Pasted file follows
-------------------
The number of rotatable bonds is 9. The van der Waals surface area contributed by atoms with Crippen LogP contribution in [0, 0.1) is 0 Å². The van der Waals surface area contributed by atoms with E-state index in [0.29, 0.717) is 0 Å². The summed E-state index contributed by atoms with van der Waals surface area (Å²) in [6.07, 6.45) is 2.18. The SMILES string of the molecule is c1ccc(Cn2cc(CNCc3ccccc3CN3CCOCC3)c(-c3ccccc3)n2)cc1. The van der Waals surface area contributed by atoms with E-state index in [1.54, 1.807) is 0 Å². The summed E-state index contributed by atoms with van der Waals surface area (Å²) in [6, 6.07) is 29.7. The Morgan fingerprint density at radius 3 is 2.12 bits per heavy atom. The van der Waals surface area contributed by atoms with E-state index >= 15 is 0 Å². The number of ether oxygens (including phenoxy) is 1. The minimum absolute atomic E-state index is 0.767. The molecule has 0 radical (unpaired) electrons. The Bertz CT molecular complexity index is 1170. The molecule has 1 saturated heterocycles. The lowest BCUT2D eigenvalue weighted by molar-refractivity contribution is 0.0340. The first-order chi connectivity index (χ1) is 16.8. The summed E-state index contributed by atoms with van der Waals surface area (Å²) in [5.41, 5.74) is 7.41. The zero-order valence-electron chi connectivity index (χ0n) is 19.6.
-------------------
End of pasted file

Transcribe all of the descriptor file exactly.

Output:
The number of rotatable bonds is 9. The van der Waals surface area contributed by atoms with Crippen LogP contribution in [0, 0.1) is 0 Å². The van der Waals surface area contributed by atoms with E-state index in [0.29, 0.717) is 0 Å². The summed E-state index contributed by atoms with van der Waals surface area (Å²) in [6.07, 6.45) is 2.18. The SMILES string of the molecule is c1ccc(Cn2cc(CNCc3ccccc3CN3CCOCC3)c(-c3ccccc3)n2)cc1. The van der Waals surface area contributed by atoms with E-state index in [1.54, 1.807) is 0 Å². The summed E-state index contributed by atoms with van der Waals surface area (Å²) in [6, 6.07) is 29.7. The Morgan fingerprint density at radius 3 is 2.12 bits per heavy atom. The van der Waals surface area contributed by atoms with E-state index >= 15 is 0 Å². The number of ether oxygens (including phenoxy) is 1. The minimum absolute atomic E-state index is 0.767. The molecule has 0 radical (unpaired) electrons. The Bertz CT molecular complexity index is 1170. The molecule has 1 saturated heterocycles. The lowest BCUT2D eigenvalue weighted by molar-refractivity contribution is 0.0340. The first-order chi connectivity index (χ1) is 16.8. The summed E-state index contributed by atoms with van der Waals surface area (Å²) in [5.41, 5.74) is 7.41. The zero-order valence-electron chi connectivity index (χ0n) is 19.6.